countries = VertexList[orderedGraph];
flags = CountryData[#, "Flag"] & /@ countries;
cols = Most@*Blend@*DominantColors /@ flags;

wedgesWidth = Total[wam, {2}];
angles = Partition[
Rescale[Accumulate[
Append[Prepend[Riffle[wedgesWidth, 1.], 0], 1.]]] 2 \[Pi], 2];
wedges = Thread[{cols, Annulus[{0, 0}, {10, 11}, #] & /@ angles}];
innerCircle = Thread[{cols, Circle[{0, 0}, 9.9, #] & /@ angles}];
subPartitionAngles =
Partition[Rescale[Accumulate[Prepend[#1, 0]], {0, #2}, #3], 2,
1] &, {wam, wedgesWidth, angles}];


The ribbons joining two nodes are then created using a Polygon (tried using FilledCurve too w/ little success, would appreciate any pointers as to how to make that work), colored by the starting vertex:

Clear[ribbon]
ribbon[a_, b_] :=
ribbon[a, b] =
Block[{\[Theta]1 = subPartitionAngles[[a, b]], \[Theta]2 =
subPartitionAngles[[b, a]], pacs, circle1, circle2, coordinates,
primitives, curve},
pacs = poincareArc /@ Transpose[{\[Theta]1, Reverse[\[Theta]2]}];
circle1 = {Cos[#], Sin[#]} & /@
Subdivide[\[Theta]1[[1]], \[Theta]1[[2]], 500] ;
circle2 =
DeleteDuplicates[{Cos[#], Sin[#]} & /@
Subdivide[\[Theta]2[[1]], \[Theta]2[[2]], 500] ];
coordinates = Join @@ {pacs[[1]], circle1, pacs[[2]], circle2};
{cols[[a]],
GeometricTransformation[Polygon[coordinates],
ScalingTransform[{9.9, 9.9}]]}]

nonzeroPositions = Position[wam, Except[0], {2}, Heads -> False];
backgroundChords = {Opacity[0.25],
ribbon @@@ DeleteDuplicates[Sort /@ nonzeroPositions]};


Putting everything together:

Graphics[{innerCircle, backgroundChords, wedges}, ImageSize -> 750]


## Interactive Diagram

It's relatively straightforward to make this interactive using Mouseover:

dynamicLabels =
Table[Mouseover[
Rotate[Text[Style[CountryData[countries[[i]], "CountryCode"], 12],
11.5 {Cos[Mean[angles[[i]]]], Sin[Mean[angles[[i]]]]}],
If[3 \[Pi]/2 > Mean[angles[[i]]] > \[Pi]/2,
Mean[angles[[i]]] - \[Pi], Mean[angles[[i]]]]],
{Rotate[
Text[Style[CountryData[countries[[i]], "CountryCode"], 12,
Bold], 11.5 {Cos[Mean[angles[[i]]]], Sin[Mean[angles[[i]]]]}],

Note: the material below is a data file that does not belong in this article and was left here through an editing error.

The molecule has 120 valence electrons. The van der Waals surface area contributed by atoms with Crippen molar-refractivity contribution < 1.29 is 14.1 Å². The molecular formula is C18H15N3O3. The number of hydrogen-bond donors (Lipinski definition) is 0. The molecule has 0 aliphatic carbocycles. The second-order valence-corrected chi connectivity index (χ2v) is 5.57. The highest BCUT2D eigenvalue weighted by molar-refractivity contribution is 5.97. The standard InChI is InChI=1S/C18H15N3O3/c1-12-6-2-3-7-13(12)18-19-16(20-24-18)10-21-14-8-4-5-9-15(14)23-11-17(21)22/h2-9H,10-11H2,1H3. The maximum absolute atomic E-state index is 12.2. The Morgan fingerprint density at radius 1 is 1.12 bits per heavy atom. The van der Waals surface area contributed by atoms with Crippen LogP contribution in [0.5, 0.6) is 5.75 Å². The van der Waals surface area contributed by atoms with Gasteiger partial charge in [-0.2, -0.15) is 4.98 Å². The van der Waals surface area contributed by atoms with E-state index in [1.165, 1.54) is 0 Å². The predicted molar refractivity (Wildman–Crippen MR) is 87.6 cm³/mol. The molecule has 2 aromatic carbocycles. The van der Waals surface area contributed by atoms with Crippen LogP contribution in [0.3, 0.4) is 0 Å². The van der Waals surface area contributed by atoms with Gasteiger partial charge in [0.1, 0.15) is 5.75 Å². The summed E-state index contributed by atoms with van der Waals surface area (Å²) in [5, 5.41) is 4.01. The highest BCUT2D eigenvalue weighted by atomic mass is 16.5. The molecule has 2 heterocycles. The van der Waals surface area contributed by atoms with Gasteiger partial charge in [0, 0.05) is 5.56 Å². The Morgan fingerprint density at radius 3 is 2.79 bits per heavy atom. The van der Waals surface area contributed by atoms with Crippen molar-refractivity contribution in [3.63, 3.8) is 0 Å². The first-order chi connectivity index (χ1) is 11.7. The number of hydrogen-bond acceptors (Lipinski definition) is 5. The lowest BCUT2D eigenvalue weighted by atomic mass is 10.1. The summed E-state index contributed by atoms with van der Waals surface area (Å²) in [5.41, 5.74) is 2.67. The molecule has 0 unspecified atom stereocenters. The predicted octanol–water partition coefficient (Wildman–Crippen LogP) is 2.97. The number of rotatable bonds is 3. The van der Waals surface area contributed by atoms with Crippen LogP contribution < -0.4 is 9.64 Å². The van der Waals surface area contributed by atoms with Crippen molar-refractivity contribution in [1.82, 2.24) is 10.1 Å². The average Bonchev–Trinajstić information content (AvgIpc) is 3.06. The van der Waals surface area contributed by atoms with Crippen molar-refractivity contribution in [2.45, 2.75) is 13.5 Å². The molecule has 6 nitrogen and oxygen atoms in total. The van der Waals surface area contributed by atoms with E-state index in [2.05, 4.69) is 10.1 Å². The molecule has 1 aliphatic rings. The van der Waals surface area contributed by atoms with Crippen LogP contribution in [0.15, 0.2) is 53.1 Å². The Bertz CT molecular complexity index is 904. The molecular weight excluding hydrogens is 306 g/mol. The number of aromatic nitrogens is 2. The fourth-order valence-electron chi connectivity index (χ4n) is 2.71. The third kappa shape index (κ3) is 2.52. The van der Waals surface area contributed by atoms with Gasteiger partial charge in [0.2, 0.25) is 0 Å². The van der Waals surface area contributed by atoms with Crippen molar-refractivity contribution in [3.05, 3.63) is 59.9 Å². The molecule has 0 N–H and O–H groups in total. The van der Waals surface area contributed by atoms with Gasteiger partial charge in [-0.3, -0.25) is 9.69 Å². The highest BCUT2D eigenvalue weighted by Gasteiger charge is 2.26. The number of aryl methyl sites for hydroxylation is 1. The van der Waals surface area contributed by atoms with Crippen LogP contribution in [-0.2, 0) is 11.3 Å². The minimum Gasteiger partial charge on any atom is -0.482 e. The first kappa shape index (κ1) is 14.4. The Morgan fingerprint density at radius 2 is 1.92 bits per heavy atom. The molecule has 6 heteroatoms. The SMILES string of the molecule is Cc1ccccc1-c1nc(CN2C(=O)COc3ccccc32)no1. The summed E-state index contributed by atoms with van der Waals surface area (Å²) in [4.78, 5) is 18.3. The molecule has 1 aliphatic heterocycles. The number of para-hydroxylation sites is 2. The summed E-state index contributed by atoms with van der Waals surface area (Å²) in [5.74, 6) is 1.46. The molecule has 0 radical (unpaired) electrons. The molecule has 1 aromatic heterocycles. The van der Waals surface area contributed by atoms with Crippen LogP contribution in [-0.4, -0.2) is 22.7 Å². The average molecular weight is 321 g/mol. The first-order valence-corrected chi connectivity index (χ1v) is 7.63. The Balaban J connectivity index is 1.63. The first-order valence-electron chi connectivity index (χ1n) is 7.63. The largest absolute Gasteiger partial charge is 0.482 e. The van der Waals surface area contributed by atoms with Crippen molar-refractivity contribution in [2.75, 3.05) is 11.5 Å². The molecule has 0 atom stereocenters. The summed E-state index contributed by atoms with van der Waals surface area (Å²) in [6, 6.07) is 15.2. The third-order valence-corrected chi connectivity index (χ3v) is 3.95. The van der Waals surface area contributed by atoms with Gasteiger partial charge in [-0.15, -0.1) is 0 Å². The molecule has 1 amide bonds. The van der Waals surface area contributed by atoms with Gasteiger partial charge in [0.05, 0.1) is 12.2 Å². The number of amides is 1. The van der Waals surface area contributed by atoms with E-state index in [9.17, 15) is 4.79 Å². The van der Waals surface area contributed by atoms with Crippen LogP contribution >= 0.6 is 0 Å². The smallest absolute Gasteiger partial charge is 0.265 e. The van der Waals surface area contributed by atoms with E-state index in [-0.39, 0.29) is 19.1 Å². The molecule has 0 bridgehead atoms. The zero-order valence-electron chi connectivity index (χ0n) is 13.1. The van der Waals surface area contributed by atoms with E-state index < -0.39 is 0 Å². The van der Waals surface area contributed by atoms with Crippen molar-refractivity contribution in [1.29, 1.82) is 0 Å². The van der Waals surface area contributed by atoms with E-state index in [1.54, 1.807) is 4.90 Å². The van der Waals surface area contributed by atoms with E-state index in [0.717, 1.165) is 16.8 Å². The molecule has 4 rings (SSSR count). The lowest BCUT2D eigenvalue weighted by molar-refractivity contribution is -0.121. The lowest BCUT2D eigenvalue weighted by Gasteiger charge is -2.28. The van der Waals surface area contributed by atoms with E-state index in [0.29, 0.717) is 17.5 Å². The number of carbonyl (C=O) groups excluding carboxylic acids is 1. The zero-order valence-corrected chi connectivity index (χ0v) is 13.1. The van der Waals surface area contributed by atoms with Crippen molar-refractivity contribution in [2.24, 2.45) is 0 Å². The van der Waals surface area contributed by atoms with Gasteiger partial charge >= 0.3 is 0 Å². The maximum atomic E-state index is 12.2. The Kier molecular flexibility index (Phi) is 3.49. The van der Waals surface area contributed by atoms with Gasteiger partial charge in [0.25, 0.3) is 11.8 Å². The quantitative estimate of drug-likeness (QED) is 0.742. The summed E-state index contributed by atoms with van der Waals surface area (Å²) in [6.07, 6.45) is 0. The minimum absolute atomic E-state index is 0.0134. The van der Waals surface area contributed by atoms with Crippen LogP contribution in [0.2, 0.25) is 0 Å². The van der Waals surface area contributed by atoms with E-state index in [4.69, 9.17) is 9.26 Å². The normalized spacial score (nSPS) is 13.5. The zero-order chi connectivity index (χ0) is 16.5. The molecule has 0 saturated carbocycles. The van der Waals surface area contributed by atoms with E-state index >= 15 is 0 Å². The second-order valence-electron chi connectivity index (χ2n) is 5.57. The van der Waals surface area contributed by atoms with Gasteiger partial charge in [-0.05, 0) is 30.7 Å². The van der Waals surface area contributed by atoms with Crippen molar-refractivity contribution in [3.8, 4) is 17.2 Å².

If[3 \[Pi]/2 > Mean[angles[[i]]] > \[Pi]/2,
Mean[angles[[i]]] - \[Pi], Mean[angles[[i]]]]], {Opacity[0.75],
ribbon @@@ Select[nonzeroPositions, #[[1]] == i &]}}
], {i, Length[countries]}];


Which would then be displayed as follows (picture shows a screenshot with mouse over Greece):

interactiveChordDiagram =
Graphics[{innerCircle, backgroundChords, wedges, dynamicLabels},
ImageSize -> 750]


## Conclusions

Eurovision-politics aside, this was an interesting exercise which I hope will be beneficial to others in the future (full notebook attached)! The visualization can greatly be improved by obtaining the vertex order which minimizes ribbon crossings and coloring the ribbons using a gradient between each node (e.g. using Polygon's VertexColors), both of which are left as an exercise for the reader :)

*I found an implementation for a variant of this called no-ribbon chord diagram in 'Mathematica Data Visualization' by Nazmus Saquib, please do point me to the right direction if I missed anything else!

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Posted 1 year ago
 This is really great! I think it also contains useful information to design a Sankey diagram function. Are you considering to document your function and make it available through the Function Repository? I think it would be a nice fit. Thanks for sharing!https://www.wolframcloud.com/obj/resourcesystem/published/FunctionRepository/category/visualization-graphics